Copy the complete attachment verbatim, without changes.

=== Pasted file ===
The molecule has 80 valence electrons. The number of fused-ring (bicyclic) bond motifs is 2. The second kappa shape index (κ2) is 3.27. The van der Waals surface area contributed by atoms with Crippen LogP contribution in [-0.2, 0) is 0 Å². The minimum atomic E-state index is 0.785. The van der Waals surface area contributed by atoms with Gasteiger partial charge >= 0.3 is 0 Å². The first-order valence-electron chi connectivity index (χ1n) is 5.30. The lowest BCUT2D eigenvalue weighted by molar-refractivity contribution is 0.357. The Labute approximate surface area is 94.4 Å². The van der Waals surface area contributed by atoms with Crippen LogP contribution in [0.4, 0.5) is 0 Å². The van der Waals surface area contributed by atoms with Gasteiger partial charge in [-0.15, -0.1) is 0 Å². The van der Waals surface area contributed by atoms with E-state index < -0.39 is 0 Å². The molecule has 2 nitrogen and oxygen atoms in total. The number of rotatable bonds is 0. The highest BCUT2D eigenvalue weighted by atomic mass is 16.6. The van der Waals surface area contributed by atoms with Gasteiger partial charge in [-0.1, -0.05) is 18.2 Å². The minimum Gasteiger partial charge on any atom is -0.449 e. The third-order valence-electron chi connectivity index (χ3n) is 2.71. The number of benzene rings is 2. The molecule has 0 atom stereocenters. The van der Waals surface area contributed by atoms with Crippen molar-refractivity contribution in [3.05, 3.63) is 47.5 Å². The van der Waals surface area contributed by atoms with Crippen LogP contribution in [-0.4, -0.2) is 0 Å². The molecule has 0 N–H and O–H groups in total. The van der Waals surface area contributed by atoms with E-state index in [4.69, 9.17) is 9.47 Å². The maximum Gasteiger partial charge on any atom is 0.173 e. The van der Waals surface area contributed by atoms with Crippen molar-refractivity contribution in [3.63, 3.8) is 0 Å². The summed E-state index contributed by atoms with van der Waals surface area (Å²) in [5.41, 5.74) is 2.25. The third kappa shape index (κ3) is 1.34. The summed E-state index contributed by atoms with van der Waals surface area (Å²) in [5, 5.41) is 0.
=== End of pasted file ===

The molecule has 80 valence electrons. The number of fused-ring (bicyclic) bond motifs is 2. The second kappa shape index (κ2) is 3.27. The van der Waals surface area contributed by atoms with Crippen LogP contribution in [-0.2, 0) is 0 Å². The minimum atomic E-state index is 0.785. The van der Waals surface area contributed by atoms with Gasteiger partial charge >= 0.3 is 0 Å². The first-order valence-electron chi connectivity index (χ1n) is 5.30. The lowest BCUT2D eigenvalue weighted by molar-refractivity contribution is 0.357. The Labute approximate surface area is 94.4 Å². The van der Waals surface area contributed by atoms with Crippen LogP contribution in [0.4, 0.5) is 0 Å². The van der Waals surface area contributed by atoms with Gasteiger partial charge in [-0.15, -0.1) is 0 Å². The van der Waals surface area contributed by atoms with E-state index < -0.39 is 0 Å². The molecule has 2 nitrogen and oxygen atoms in total. The number of rotatable bonds is 0. The highest BCUT2D eigenvalue weighted by atomic mass is 16.6. The van der Waals surface area contributed by atoms with Gasteiger partial charge in [-0.1, -0.05) is 18.2 Å². The minimum Gasteiger partial charge on any atom is -0.449 e. The third-order valence-electron chi connectivity index (χ3n) is 2.71. The number of benzene rings is 2. The molecule has 0 atom stereocenters. The van der Waals surface area contributed by atoms with Crippen molar-refractivity contribution in [3.05, 3.63) is 47.5 Å². The van der Waals surface area contributed by atoms with Crippen LogP contribution in [-0.4, -0.2) is 0 Å². The molecule has 0 N–H and O–H groups in total. The van der Waals surface area contributed by atoms with E-state index in [4.69, 9.17) is 9.47 Å². The maximum Gasteiger partial charge on any atom is 0.173 e. The van der Waals surface area contributed by atoms with Crippen molar-refractivity contribution in [3.63, 3.8) is 0 Å². The summed E-state index contributed by atoms with van der Waals surface area (Å²) in [5.41, 5.74) is 2.25. The third kappa shape index (κ3) is 1.34. The summed E-state index contributed by atoms with van der Waals surface area (Å²) in [5, 5.41) is 0.